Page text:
Beginners Guide to the Quadrature Encoder

What is a quadrature encoder?

Quadrature encoders are a type of sensor used to detect the motion of a mechanical system. They are commonly used to detect the speed and angular rotation (total revolutions) of a device such as a motor or motor driven shaft. They may also be used to detect linear motion.

This brief explores quadrature encoder concepts using the large mechanism shown in Figure 1. This was built using industrial control and automation components offered by DigiKey. The size is ideal from an education perspective as the individual components can readily be identified. More importantly, the mechanism allows us to see the relative angles of the rotating interrupter disk and the twin phase sensors. This is further aided by the slow rotation and the visual indicators provided by the Banner Engineering DS18V6LP phase sensors prominently displayed on the front of the mechanism.

Figure 1: Picture of a quadrature encoder featuring a Phase Dock 1007 Wokbench base, 3D printed components, and a selection of industrial components offered by DigiKey.

Are the design files for the quadrature encoder available?

Here are the design files for the encoder and motor brackets. If you do make a copy or modify the design, kindly include pictures in the space below. Also, your questions and comments are welcomed.

Quadrature Encoder (1.6 MB)

What is meant by the terms incremental and absolute?

The term incremental is often used to describe the quadrature encoder. Here, incremental means small change as in, “a small increment of time or a small change in position.” While this is true, the term is better understood when used to describe a system featuring a quadrature encoder and the associated logic such as a microcontroller or Programmable Logic Controller (PLC). The system’s logic controller monitors the quadrature encoder and then increments or decrements a variable in response to the quadrature encoder’s outputs. Consequently, the term incremental is more closely associated with the controller than with the sensor. Another way to look at this is to recognize that the quadrature encoder itself has no absolute position information. Instead, it is the logic controller that must process and maintain position. This is a challenging time-sensitive operation. Any deviation and the position information will be lost resulting in a floundering mechanical system. Likewise, a loss of power will corrupt the controllers reckoning of position.

Tech Tip: Loss of position for a quadrature encoder-based system is highly undesirable as a calibration procedure is required upon device startup or at any point where the position information is suspect. In a production setting, this consumes valuable time that could be otherwise been used to manufacture product.

Relationship to the absolute encoder

A related but contrasting sensor is the absolute encoder. With an absolute encoder, the position information is maintained in the encoder itself. The system is immune to power loss as the position information is always available to the encoder’s internal reading mechanism in the same way that a potentiometer always “knows” the resistance.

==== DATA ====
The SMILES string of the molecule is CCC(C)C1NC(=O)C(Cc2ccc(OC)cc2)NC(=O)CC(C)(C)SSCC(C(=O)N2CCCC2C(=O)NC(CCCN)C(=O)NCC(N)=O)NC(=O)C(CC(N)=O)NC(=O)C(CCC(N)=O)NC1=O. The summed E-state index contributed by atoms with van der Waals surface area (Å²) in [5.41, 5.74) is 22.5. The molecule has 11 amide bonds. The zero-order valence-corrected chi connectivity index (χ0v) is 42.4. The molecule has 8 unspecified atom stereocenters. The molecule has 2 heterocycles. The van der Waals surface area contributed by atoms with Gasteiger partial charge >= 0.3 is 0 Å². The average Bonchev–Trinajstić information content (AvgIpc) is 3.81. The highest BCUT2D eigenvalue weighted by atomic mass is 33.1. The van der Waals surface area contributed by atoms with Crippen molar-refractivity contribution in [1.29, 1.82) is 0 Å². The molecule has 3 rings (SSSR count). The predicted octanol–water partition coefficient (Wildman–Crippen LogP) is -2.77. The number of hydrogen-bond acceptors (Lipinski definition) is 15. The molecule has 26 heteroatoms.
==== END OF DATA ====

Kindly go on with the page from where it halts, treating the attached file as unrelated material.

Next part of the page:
While this would seem like an advantage, absolute encoders are not common as they are considerably more expensive than their quadrature encoder counterparts for a given performance level. For example, consider a Computer Numerical Control (CNC) machine with a large bed driven by a motor via a ball screw. A simple and inexpensive quadrature encoder attached to the drive motor could be used to track the motion with high resolution. The equivalent absolute encoder would be prohibitively expensive, large, or not available.

To better understand the relationships you are encouraged to study the datasheet for each type of encoder. As a starting point, consider this absolute sensor designed for robotic arm position sensing.

Advantage of a computer-controlled tracking of position

To better the distinction between the two sensors we recognize that a quadrature encoder-based system is largely software based in nature with position maintained in a program using type int or type long int. As a result, the computer-based system with a quadrature encoder could track position with 2^32 or even 2^64 unique steps. By contrast, the operation of an absolute decoder is analog in nature. Here the term analog implies that a series of internal sensors are required to read the position information. For practical applications absolute encoders top out at around 16 bits. This is expected as the encoder size must increase for the size of code and sensors must shrink.

Quadrature encoder with a single absolute position

There is one hybrid exception to the term absolute as applied to the quadrature encoder. As will be shown, some encoders are equipped with an “index” output. This is used to indicate that the quadrature encoder is in a known location. This information may then be used as part of a homing mechanism. We use the term hybrid as the resulting sensor is not an absolute sensor. Instead, we can detect a single position which is often identified as the absolute home position.

What is the meaning of the term quadrature as applied to a quadrature encoder?

Quadrature is a noun describing the angular (mathematical) relationship between two rotating objects. Specifically, it refers to things that have a 90-degree relationship relative to each other. A few examples include:

  • the mathematical relationships described by the sine and cosine functions
  • the quadrature (half-moon) that occurs then the moon is at a right angle to the sun relative to the earth